Edward V of England was born in London, England, on November 2, 1470. The eldest legitimate son of King Edward IV and Queen Elizabeth, the prince was born while his father was an exile in Holland. At this time, England was engulfed in a civil war called the Wars of the Roses. During the 1450s, the Yorkist faction of the royal family rose up against the ruling Lancastrian faction. Fed up with the Lancastrian King Henry VI‘s incompetence and his corrupt government, the Yorkists attempted to take power. Led by Prince Edward’s grandfather, Richard, Duke of York, the two sides engaged in a bloody war to control the throne.
Although Richard died in battle in December 1460, his son, Edward, continued fighting. Three months later, Edward was crowned King Edward IV in London with the populace’s backing. Having deposed Henry VI, Edward ruled England for the next nine years. However, he would be betrayed by his former close ally, Richard Neville, Earl of Warwick, and younger brother, George, Duke of Clarence. Together, the two men conspired to overthrow Edward. With the support of former Queen Margaret of Anjou and Louis XI of France, Richard Neville invaded England, causing Edward to flee abroad to Holland.
In June 1471, Edward IV returned and crushed the Lancastrians at the Battle of Tewkesbury. Henry VI’s only heir, Edward, died fighting, while his father was murdered soon after. With his throne secured, the king made his son Prince of Wales, a title given to the heir to the English throne. Prince Edward would later be sent to Ludlow in 1473 to act as ruler of Wales and the Welsh marshlands. Throughout the remainder of his father’s reign, Edward primarily grew up and was educated in Ludlow.
King of England
On April 9, 1483, Edward IV unexpectedly died. The king designated his younger brother, Richard, Duke of Gloucester, as his heir’s guardian in his will. Unlike the treacherous George, Richard was loyal to King Edward throughout his life. Despite his reliability, Queen Elizabeth and her Woodville relatives were suspicious of Richard. They believed Gloucester would seize the still uncrowned Edward V from their custody. Without him under their control, the upstart Woodvilles would lose their political power and influence at court.
Richard detested his Woodville relatives and sought to undermine them. To this end, the duke intercepted Anthony Woodville and Edward V of England on their way to London. After having Woodville executed, Richard escorted Edward to London and imprisoned him in the Tower of London. He would later be joined by his younger brother, Richard. With both boys under his control, Richard convinced parliament that Edward IV’s marriage had been invalid and his children were illegitimate. Their approval ended Edward’s short reign and effectively sealed his fate.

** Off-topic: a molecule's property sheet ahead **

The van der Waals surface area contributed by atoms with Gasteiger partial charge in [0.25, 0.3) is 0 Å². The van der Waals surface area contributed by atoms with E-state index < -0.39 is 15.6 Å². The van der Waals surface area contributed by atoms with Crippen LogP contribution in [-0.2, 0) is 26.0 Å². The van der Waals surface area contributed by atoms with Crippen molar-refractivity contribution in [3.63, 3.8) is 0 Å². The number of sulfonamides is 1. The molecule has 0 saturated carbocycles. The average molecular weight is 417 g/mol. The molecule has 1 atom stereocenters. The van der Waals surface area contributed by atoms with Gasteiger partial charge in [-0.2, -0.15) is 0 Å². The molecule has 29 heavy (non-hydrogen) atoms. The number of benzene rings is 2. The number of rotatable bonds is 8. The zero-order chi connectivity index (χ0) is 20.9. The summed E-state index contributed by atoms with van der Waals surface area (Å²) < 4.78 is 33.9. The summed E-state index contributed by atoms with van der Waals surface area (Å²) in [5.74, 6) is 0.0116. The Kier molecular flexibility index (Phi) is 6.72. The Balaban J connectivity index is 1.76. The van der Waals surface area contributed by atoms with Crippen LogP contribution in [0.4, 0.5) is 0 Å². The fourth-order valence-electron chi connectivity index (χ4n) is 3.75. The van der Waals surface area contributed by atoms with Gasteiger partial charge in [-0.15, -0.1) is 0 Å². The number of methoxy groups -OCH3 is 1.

After Richard III became king, the imprisoned Edward V of England was seen less and less. By August 1483, the brothers were no longer seen. Despite questions about their whereabouts, Richard remained silent. Although unproven, it was widely believed that the king had his nephews killed. Regardless of whether it was true or not, the rumor damaged Richard’s reputation, causing former Yorkists to join the Lancastrian remnant, led by Henry Tudor. During the Battle of Bosworth Field in August 1485, Henry killed Richard, avenging Edward and his brother.
Edward V of England spent his two-month reign caught in a power struggle between his uncle and his Woodville relatives. Although proclaimed king, the unfortunate 12-year-old would never be crowned. Instead, Edward spent the remainder of his known life imprisoned and awaiting death. His subsequent disappearance remains unsolved to this day.
Cawthorne, N. (2012). Kings & Queens of England: From the Saxon Kings to the House of Windsor. London: Arcturus.
Cheetham, A. (2000). The Wars of the Roses. London: Cassell.
Encyclopædia Britannica, inc. (n.d.). Edward V. Encyclopædia Britannica. Retrieved June 27, 2022, from https://www.britannica.com/biography/Edward-V
The Tower of London was the premier royal palace at this time. Monarchs awaiting coronation were housed there, even Anne Boleyn at a later date left the Tower to be crowned. She returned to the same apartments before execution.
There are many things that could have happened to the “Princes in the Tower” including death from natural causes. Look at the death of Henry vii’s eldest son for example.